Third time's the charm.
After years of debate, two rejected sites and immeasurable frustration, plans for the Museum of the American Revolution are finally under way, with the announcement Tuesday that the architect chosen to design the museum is - again - Robert A.M. Stern.
"The institution is incredibly important," Stern said. "It's a thrill to be part of the process."
And, no doubt, a test of patience.
The New York architect, longtime dean of the Yale School of Architecture, has been selected twice before to design the museum - first in 2004, when it was to be built in Valley Forge National Historical Park, and a year later, when the site was moved to an adjacent property.
Both projects were scrapped when disputes arose with the National Park Service, neighbors, and other parties over the museum's placement and potential ancillary land use.
Then, last year, the American Revolution Center, the nonprofit creating the museum and supplying its artifacts, agreed to give the Park Service a 78-acre property across from Valley Forge in exchange for the site of the old Independence Park visitor center at Third and Chestnut Streets.
Although Stern's firm might have seemed the automatic choice for the new project, the center sought competitive bids once more.
"We felt that in order to exercise due diligence, we should go out there," said David Acton, secretary of the center's board of directors and vice chairman of the building committee that reviewed 40 architects' proposals.
Last spring, five finalists were chosen. Stern's concept was the clear winner, Acton said: "Bob took it to a higher level. His conceptual proposal was very detailed."
Stern's concept for the museum at Valley Forge was praised for its sophistication and fluid lines.
The building on Independence Mall will be very different, Acton said: "It is in a city district as opposed to a cornfield. If they had just rehashed the old design, we wouldn't have been impressed."
The $150 million project, funded in part with a grant from the state, is expected to be completed in 2015. Stern, in an interview, anticipated that he would have a "fully cooked" design ready by February.
His firm designed the Comcast Center and plans for the redevelopment of the Navy Yard. Among the other buildings in the 72-year-old architect's portfolio are the Norman Rockwell Museum in Stockbridge, Mass.; hotels for the Walt Disney Co. in Orlando, Paris, and Tokyo; and the George W. Bush Presidential Center at Southern Methodist University in Dallas.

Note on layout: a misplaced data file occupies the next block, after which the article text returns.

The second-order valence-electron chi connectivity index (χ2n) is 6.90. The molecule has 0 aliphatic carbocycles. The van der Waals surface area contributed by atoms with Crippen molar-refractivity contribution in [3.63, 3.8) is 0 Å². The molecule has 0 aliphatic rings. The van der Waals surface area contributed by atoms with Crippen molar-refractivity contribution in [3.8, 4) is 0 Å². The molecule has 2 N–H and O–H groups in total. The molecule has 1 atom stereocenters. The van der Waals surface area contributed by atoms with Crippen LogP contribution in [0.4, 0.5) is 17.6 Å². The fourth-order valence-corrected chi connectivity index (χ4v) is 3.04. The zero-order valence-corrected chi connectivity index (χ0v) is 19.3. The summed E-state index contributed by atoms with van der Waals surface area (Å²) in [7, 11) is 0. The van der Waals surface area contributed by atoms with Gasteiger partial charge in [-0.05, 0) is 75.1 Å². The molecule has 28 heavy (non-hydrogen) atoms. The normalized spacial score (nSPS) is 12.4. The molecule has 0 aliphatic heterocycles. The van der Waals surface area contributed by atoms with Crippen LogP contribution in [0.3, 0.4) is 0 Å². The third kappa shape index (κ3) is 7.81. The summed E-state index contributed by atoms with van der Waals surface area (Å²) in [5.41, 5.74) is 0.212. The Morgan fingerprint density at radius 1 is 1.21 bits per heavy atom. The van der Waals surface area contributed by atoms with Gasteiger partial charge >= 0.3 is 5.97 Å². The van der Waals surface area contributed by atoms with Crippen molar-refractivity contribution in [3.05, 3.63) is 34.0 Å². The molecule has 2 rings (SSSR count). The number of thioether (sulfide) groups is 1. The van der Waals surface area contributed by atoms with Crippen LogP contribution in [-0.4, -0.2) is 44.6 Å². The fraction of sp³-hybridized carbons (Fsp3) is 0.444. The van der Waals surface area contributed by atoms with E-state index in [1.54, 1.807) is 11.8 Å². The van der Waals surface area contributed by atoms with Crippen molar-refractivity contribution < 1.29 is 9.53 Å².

Despite his success, critics have faulted some of Stern's work. Inquirer architecture critic Inga Saffron once wrote that he had a reputation of "serving up bland historical pastiches."
"I feel a great sense of responsibility," Stern said last week. The new three-story museum will sit east of Independence Hall, "cheek by jowl" with the Custom House, he said. "It will be a small building at the foothill of a mountain."
Unlike the modernist National Museum of American Jewish History, which opened on the mall last year, Stern said, his design will use "the language of traditional Philadelphia architecture." He plans to work with red brick and limestone, and perhaps wooden windows: "We will make an inventive new composition using those familiar elements."
The interior will feature a grand staircase and entrance lobby that will prepare visitors to imagine going back to the revolutionary period, he said.
"It's one of the great commissions that I've ever undertaken," Stern said.
Among the items in the center's collection, much of which has been kept in storage for years, are a tent of George Washington's, a 1777 bill of sale for an 18-year-old slave named Henry from New Jersey, and a brace of silver-mounted cannon-barrel pistols that once belonged to Lord North, British prime minister under King George III.
The center also announced that the exhibits will be designed by MFM Design, a Maryland firm that has done projects for the Smithsonian Institution, Winterthur, and the American Museum of Natural History.
H.F. "Gerry" Lenfest, chairman of the center's board, said in a statement that both Stern's firm and MFM were chosen through a rigorous process. "In their distinct disciplines," he said, "each firm has the expertise to lead our efforts to develop a world-class museum that will inspire and engage people."